A look at the lives of the strong-willed women of the Weston family, whose paths have diverged until a family crisis brings them back to the Oklahoma house they grew up in, and to the dysfunctional woman who raised them.
While subjected to the horrors of World War II Germany, young Liesel finds solace by stealing books and sharing them with others. In the basement of her home, a Jewish refugee is being sheltered by her adoptive parents.
When former journalist Martin Sixsmith is dismissed from the Labour Party in disgrace, he is at a loss as to what do. That changes when a young Irish woman approaches him about a story of her mother, Philomena, who had her son taken away when she was a teenage inmate of a Catholic convent. Martin arranges a magazine assignment about her search for him that eventually leads to America. Along the way, Martin and Philomena discover as much about each other as about her son's fate. Furthermore, both find their basic beliefs challenged. Written by
Kenneth Chisholm (email@example.com)
Just as Philomena and Martin are entering Peter Olsson's home, the camera cuts to a close-up of photo of Michael/Tony. Prominently to the right of the photo is a decorative turquoise oval metal object with a Hebrew prayer written around its circumference. This is a container for a citron fruit which is used ceremonially on the Jewish holiday of Sukkot, also known as the Feast of Tabernacles. See more »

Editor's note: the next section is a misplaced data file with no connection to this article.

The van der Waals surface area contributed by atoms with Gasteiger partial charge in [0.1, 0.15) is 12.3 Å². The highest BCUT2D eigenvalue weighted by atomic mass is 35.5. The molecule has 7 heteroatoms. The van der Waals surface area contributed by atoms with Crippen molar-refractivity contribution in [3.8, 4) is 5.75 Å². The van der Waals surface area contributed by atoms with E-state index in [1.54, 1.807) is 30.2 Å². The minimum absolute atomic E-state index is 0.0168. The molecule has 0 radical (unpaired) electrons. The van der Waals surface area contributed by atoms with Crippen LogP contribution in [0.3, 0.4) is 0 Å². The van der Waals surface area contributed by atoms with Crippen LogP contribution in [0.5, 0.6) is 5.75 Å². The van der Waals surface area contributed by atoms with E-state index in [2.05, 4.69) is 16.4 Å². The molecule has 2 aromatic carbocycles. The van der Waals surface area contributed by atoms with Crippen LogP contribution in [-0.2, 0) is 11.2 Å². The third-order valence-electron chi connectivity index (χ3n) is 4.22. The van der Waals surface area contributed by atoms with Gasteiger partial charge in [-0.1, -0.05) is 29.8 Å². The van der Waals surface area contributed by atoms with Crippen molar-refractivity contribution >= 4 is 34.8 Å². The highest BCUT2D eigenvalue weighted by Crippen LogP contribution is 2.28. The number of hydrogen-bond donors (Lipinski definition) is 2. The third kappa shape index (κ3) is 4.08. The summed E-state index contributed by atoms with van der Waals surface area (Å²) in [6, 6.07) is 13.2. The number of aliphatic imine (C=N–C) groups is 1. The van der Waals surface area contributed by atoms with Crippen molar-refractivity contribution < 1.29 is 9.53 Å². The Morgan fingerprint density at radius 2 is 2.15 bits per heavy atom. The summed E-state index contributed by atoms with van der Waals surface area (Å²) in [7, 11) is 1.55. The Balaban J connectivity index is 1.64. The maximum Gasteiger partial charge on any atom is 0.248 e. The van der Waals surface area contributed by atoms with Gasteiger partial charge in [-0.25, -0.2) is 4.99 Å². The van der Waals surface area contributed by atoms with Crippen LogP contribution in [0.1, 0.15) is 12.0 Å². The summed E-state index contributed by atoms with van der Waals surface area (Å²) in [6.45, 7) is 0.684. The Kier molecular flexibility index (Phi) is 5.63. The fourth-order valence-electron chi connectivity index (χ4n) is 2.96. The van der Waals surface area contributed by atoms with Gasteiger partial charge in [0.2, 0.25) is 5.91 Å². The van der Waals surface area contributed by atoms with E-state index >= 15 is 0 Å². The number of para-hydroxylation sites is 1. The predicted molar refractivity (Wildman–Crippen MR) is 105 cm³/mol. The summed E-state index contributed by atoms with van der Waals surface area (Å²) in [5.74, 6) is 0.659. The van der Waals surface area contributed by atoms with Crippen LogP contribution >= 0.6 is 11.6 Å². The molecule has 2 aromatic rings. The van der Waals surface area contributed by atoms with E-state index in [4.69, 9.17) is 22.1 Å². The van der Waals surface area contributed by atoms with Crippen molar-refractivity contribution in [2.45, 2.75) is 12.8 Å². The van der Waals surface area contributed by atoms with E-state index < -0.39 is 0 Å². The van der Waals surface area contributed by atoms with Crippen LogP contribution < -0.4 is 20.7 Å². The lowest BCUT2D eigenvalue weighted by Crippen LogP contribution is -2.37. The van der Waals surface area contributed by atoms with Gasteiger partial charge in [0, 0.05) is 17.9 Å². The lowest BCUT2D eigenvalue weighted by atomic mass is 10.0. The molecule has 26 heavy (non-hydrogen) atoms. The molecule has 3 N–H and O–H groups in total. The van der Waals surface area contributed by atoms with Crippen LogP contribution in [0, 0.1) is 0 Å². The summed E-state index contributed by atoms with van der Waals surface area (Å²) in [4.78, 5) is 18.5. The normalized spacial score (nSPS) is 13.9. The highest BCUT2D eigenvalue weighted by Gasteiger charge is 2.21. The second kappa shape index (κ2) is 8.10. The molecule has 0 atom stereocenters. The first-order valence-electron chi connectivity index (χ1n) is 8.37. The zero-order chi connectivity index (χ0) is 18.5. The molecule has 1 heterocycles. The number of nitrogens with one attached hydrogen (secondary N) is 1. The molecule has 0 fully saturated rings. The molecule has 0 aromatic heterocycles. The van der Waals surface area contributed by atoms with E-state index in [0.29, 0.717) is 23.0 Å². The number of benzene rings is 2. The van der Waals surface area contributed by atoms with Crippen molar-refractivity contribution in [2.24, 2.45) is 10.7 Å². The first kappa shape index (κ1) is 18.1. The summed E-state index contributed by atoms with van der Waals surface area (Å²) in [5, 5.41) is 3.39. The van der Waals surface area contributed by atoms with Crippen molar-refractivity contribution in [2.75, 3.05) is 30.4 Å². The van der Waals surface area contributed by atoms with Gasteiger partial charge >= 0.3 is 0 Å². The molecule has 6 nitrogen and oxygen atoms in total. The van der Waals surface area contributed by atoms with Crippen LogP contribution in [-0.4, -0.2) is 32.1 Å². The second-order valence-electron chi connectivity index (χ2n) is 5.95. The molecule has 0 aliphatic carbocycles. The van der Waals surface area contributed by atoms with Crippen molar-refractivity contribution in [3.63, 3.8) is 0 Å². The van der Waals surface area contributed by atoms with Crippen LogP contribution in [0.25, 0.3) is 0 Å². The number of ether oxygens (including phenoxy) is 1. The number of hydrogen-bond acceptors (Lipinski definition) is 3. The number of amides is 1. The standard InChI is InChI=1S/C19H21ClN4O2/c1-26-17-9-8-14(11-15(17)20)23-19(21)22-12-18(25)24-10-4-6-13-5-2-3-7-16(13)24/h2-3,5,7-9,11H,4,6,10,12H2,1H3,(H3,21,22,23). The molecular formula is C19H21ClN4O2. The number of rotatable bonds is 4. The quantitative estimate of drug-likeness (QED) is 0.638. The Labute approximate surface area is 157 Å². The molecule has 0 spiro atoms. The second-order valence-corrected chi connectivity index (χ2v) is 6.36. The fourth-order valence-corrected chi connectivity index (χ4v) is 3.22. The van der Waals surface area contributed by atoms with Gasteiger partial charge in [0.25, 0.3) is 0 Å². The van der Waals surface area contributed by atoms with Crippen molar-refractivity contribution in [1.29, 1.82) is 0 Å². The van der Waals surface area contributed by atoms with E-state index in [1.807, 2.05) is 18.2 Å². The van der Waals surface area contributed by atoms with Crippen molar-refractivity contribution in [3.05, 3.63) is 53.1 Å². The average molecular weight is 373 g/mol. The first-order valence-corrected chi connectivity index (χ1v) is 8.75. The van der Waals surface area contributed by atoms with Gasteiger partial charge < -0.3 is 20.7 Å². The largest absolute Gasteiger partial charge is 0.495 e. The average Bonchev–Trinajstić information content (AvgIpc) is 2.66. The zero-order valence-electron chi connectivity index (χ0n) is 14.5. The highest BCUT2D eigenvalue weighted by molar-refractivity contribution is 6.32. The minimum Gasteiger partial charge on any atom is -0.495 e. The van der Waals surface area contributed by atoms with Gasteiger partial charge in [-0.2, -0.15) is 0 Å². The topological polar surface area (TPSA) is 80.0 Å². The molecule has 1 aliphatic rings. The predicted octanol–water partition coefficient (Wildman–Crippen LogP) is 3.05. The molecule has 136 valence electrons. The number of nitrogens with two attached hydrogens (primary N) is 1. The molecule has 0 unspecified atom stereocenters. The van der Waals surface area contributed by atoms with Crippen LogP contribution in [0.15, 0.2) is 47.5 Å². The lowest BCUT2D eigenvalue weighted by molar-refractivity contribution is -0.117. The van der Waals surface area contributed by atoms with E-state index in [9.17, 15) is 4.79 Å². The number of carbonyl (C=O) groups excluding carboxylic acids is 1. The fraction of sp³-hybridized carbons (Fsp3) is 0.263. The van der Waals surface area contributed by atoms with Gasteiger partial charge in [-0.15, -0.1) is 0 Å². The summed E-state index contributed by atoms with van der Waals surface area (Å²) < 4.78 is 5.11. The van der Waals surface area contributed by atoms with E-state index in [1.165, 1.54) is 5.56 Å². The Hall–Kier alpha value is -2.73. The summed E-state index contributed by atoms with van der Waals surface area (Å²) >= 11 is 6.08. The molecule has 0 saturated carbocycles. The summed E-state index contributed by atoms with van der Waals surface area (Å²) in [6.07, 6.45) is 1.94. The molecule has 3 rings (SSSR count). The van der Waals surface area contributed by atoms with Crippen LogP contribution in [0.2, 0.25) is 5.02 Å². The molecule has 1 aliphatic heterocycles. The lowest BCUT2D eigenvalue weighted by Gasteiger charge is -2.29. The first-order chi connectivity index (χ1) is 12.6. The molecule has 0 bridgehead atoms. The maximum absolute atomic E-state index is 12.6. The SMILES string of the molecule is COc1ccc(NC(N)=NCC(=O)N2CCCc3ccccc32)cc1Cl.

When Martin is viewing the website about Michael's life, the word "whilst" is used. This page most likely was written by Americans. Americans don't say "whilst"; they say "while." See more »
She told four people today that they're one in a million. What are the chances of that?
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My wife talked me into going, I wanted to see Captain Philips but she was adamant this time. We both grew up in Ireland and I didn't want to see another one of those movies focused on stereotypes, the marketing blob types like the Quiet Man and Ryan's Daughter...stereotypical nonsense that lampoon our history and our culture. Steve Coogan and Judy Dench, especially Judy got it just right from the very start. They were smart, witty, serious and most of all, Judy was 'Irish' They really got the spirit of an Irish mom, that cocktail of guilt, generosity, inferiority and a heart to care for the entire world spot on. Dench in the hotel thanking everybody for being 'so nice' and getting who her son was as a child as others were today trying to 'break the news' to her...she wasn't just a step ahead, she was years ahead. Really excellent, really well done. Beautiful!
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